Thursday, October 14, 2010

Yes, Virginia

We travelled south on I-81 through the Shenandoah Valley to Natural Bridge, VA. I don’t know how many times we’ve driven past signs for Natural Bridge, but never had time to stop. So here we are. The bridge is in a privately owned park which has a lot of natural beauty and history, and also a wax museum. I guess the owners figured the natural beauty wasn’t enough to attract tourists. DSC_0008 The bridge is pretty big, big enough to actually have US highway 11 running over it. The first private owner of the Natural Bridge was Thomas Jefferson. George Washington also surveyed the bridge (I don’t know if he slept here) and carved his initials about 30 feet up the wall. The initials are outlined in white, but too far away to actually read, so we’ll just have to trust that they are actually there. There are other carved graffiti lower on the bridge wall – the earliest I spotted were from 1810.

While driving along one of the mountain roads we spotted an interesting foot bridge across the Maury River. DSC_0023 This bridge is in the town of Rockbridge Baths, VA, and if you can see the sign, it’s a warning from the VA DOT telling folks not to run or make the bridge sway. The sign doesn’t mention the fact that a lot of the boards are a bit rotted. I went about 1/4 of the way across, feeling those boards squish under my feet. So I turned around and went back before I took a bath at Rockbridge Baths.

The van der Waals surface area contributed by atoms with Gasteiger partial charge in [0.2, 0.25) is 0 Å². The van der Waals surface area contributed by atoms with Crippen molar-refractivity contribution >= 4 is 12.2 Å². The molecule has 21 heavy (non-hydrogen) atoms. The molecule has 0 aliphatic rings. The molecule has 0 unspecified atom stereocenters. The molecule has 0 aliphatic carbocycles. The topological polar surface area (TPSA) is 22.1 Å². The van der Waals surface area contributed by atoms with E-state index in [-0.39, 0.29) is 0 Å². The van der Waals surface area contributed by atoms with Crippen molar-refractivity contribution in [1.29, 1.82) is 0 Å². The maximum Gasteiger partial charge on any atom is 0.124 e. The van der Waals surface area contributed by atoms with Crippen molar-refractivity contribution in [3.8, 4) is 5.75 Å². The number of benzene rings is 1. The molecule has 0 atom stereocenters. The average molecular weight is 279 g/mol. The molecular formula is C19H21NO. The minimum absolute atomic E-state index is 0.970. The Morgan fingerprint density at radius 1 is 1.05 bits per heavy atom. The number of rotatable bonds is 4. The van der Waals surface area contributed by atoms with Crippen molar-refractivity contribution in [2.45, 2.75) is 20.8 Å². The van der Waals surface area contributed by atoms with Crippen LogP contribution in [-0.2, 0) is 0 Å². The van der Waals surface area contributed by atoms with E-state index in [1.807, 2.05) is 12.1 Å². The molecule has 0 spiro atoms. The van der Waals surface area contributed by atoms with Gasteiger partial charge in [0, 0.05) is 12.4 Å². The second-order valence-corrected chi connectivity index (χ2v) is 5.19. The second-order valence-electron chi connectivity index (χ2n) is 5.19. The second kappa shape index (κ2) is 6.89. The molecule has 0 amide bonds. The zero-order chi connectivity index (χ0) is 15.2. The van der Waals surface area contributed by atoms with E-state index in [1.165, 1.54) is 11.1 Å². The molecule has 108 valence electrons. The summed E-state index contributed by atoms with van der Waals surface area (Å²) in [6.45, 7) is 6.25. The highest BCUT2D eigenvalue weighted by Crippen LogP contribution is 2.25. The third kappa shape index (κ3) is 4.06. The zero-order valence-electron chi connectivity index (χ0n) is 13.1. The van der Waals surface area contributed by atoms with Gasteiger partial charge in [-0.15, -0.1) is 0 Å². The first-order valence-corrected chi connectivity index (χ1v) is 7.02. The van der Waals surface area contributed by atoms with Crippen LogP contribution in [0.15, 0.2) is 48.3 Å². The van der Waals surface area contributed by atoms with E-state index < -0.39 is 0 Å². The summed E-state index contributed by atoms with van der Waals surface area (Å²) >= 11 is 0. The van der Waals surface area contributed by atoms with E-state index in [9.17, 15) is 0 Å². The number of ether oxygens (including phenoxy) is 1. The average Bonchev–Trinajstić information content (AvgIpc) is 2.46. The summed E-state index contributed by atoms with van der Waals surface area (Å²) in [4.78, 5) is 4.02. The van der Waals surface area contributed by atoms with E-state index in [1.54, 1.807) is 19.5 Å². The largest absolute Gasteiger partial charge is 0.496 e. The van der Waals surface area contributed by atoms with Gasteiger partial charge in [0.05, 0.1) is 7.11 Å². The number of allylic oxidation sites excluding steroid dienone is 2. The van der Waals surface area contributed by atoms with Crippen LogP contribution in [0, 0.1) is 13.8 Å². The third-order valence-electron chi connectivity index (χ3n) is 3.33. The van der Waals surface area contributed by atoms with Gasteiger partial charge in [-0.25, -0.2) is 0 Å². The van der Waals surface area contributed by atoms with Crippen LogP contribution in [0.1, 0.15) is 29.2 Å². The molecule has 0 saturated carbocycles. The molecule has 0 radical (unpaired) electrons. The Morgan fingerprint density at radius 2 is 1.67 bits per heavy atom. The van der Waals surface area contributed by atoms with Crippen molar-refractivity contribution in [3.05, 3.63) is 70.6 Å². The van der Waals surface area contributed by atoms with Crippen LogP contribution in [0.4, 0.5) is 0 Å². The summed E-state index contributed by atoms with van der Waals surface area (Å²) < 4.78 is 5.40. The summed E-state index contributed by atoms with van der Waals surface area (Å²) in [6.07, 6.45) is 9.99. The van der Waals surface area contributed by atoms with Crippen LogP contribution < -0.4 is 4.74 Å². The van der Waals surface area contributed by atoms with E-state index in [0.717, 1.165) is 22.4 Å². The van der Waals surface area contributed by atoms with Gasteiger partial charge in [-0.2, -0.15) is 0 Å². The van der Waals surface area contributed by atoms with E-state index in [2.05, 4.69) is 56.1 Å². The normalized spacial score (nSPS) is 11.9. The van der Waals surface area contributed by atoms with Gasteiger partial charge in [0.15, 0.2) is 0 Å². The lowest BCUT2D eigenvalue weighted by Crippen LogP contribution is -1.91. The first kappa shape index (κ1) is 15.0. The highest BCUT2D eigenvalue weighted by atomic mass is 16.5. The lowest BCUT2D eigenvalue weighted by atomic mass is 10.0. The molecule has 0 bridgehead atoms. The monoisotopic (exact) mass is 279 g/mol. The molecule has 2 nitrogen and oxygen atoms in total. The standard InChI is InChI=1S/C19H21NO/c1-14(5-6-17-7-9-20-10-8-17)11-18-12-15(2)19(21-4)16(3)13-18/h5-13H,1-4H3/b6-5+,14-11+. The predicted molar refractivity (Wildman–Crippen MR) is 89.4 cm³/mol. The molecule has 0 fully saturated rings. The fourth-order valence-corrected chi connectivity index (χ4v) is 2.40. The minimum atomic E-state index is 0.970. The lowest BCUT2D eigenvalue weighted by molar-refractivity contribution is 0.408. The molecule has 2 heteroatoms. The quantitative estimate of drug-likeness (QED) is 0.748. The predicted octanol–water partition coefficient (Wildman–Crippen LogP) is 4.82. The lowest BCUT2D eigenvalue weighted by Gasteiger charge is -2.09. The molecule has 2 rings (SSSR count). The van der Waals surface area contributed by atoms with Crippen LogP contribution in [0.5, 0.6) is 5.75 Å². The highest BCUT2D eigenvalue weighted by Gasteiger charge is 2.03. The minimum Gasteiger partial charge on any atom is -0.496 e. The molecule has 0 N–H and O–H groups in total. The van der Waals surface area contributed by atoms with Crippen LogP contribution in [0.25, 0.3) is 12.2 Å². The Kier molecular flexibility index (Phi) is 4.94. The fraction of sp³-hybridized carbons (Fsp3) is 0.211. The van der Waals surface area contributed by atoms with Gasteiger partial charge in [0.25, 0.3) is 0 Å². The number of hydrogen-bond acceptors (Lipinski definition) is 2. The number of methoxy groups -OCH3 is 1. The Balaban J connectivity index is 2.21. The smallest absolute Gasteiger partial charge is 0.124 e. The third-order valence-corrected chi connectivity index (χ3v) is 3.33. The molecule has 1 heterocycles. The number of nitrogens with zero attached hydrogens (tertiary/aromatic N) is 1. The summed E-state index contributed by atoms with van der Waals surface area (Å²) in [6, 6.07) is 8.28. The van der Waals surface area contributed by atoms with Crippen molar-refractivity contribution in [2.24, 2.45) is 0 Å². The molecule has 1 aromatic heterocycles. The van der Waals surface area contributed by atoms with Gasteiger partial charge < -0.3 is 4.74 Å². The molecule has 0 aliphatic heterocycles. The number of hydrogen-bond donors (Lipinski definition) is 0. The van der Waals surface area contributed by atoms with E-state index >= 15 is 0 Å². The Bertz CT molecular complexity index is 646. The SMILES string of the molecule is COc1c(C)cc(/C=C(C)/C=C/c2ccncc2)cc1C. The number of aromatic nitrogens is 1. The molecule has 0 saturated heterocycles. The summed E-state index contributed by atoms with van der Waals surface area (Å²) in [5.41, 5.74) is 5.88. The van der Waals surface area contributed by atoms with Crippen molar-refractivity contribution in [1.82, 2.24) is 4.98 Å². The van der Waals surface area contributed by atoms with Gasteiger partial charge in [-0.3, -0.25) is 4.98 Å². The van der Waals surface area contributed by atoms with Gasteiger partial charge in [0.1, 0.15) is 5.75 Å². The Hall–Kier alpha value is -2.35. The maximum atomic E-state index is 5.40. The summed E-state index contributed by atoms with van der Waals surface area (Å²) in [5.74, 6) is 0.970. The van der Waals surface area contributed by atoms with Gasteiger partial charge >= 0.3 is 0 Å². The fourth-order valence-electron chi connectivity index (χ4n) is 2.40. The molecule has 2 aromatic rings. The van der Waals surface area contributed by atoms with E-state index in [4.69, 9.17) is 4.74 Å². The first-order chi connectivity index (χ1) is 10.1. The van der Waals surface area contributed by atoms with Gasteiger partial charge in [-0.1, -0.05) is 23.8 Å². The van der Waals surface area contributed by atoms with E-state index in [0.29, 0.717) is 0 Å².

As may be apparent, these are the Blue Ridge Mountains, and we’re here in mid-October, so there is some autumn color, especially in the higher elevations. So, here’s a picture of the Maury River among some autumn leaves.

We visited Thomas Jefferson’s other house today. Everyone knows about Monticello,  but Tom also had a plantation near Lynchburg called Poplar Forest. Just like Monticello, he designed this house – but this was more of a retreat than a full-time residence. Apparently, according to the docent, Jefferson got tired of folks dropping in at Monticello for unexpected visits, so he needed a place to hide. Some of the folks he was concerned about were British, and he figured they wouldn’t look for him in the Forest. 250px-PoplarForest

I left my camera in the trailer, so the only image I have of Jefferson’s other house is this one I lifted from Wikipedia. The house is quite small by Monticello standards, just two bedrooms, and built in an octagonal shape. It’s owned now by a private foundation which is slowly restoring it to the way it was when Jefferson owned it. Jefferson’s heirs sold the property when Tom died and the place has been occupied by several families over the years, each making renovations to suit their own living style.  It was also seriously damaged in a fire some years ago, so returning it to it’s original state is a long-term undertaking.


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